How Yoga Can Cause Injury?
Well, we know that yoga can help you recover more quickly from most injuries because it improves blood flow and warms up your muscles. But what can heal can also harm if it’s done incorrectly. This reality has been writ large in headlines proclaiming all of the injuries which can result from practicing yoga and often with a dire warning aimed towards those who use alternative medicine instead of the ‘tried and true’ (ie, drugs) or at least those who use it incorrectly or expect too much from it.
Anything can be just as harmful as good if it’s abused—take caffeine and alcohol for example. Any physical activity can result in injury, especially if we’re not practicing mindfully. It’s true: yogis are sometimes injured (usually muscle tears, strains and sometimes fractures) In order to avoid such injuries, you have to play it smart.
How can something that should be helping you be harmful? Our western attitude of more is always better certainly doesn’t help. Nor does our tendency to compare ourselves to others is class, to turn yoga into a sport, into a competition, to want to do elaborate poses held for a long period of time before you’re ready. This sort of mentality may lead to injury and could be the reason why novices generally get injured more than experienced yoga students (though even highly skilled yoga students may overdo it to their chagrin.) It is important not to take your time in yoga. Poses sometimes come very slowly. What’s important is that you come to class, ready to learn, not that you execute each pose perfectly.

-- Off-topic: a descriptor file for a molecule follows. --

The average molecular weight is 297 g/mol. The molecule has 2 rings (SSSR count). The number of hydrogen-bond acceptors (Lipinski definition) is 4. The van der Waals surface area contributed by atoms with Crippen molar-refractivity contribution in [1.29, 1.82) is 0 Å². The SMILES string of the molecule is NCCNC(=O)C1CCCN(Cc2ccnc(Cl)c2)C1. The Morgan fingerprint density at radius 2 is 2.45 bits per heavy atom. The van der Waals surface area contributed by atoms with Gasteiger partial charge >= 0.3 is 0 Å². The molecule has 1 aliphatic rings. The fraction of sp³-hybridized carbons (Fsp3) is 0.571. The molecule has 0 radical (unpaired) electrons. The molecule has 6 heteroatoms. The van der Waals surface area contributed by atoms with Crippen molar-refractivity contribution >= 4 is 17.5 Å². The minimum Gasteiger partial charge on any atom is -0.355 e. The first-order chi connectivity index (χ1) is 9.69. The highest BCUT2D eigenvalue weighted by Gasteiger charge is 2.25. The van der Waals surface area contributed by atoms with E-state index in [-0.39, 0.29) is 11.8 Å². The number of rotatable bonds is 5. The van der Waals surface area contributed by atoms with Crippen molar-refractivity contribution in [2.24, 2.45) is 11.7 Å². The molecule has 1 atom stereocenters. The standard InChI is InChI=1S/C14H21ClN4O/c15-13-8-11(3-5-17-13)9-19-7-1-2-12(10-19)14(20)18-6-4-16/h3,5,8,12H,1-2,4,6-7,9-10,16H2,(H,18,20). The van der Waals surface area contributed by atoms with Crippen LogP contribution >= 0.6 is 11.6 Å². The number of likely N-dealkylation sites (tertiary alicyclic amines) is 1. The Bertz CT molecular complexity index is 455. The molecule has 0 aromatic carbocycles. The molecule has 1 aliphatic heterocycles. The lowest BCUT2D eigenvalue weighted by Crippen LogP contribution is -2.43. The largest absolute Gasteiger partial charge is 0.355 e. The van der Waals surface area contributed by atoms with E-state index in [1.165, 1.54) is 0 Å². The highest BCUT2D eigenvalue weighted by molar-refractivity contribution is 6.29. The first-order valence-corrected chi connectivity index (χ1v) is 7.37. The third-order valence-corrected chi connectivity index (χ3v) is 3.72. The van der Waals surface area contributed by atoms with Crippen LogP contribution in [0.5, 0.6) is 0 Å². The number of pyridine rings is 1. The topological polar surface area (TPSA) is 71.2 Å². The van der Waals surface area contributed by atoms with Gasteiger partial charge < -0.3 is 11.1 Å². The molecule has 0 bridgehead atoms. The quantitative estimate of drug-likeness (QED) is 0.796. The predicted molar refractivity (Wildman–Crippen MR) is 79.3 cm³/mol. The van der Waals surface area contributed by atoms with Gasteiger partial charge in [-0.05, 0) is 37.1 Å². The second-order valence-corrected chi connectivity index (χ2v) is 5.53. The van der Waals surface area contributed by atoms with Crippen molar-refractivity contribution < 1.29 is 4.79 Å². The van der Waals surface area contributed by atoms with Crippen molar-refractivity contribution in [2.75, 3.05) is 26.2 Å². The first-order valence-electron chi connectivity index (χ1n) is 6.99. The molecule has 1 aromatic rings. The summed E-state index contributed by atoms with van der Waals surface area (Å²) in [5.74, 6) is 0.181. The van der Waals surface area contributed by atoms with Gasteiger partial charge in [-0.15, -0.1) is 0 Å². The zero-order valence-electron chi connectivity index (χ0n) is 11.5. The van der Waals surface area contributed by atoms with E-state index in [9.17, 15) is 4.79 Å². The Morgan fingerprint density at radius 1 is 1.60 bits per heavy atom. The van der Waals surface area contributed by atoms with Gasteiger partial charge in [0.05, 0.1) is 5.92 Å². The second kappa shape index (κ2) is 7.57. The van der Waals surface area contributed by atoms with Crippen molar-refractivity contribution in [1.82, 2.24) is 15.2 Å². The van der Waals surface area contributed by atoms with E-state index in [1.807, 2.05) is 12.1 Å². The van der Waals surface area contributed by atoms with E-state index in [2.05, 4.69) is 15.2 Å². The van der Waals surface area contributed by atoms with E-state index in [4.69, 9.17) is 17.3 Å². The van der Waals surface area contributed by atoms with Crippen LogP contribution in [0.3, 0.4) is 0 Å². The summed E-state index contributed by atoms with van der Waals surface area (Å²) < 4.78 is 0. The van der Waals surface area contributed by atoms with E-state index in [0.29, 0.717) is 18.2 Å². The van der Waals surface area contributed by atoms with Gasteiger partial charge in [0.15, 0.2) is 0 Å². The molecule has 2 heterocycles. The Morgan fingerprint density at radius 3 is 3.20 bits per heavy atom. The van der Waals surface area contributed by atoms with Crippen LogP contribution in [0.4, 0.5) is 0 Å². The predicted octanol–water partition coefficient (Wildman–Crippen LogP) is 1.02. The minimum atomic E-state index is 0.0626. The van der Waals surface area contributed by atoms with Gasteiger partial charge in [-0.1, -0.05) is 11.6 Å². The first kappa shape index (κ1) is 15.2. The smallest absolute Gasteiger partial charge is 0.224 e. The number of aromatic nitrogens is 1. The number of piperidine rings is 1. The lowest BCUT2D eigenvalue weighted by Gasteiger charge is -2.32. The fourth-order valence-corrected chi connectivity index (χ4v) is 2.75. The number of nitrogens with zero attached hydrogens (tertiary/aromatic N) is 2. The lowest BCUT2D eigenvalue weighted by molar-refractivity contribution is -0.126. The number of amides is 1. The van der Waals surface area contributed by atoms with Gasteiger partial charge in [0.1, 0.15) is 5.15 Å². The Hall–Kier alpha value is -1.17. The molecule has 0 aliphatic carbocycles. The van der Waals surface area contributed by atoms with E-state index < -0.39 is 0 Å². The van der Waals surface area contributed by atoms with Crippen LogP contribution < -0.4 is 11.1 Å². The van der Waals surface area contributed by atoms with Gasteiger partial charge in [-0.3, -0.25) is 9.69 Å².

Yoga is not a race or a competition. Everyone can progress at their own rate and there is no end goal. Instead of trying to do more and more, harder and harder, take the time out to listen to your body, only do as much as you can, and slowly work towards those convoluted and difficult poses. Make sure you work with a qualified instructor whom you trust.
Pain and injuries can happen even in yoga and particularly if you lose sight of what yoga is all about. It’s a practice, not a performance.
Photo By: Foxtongue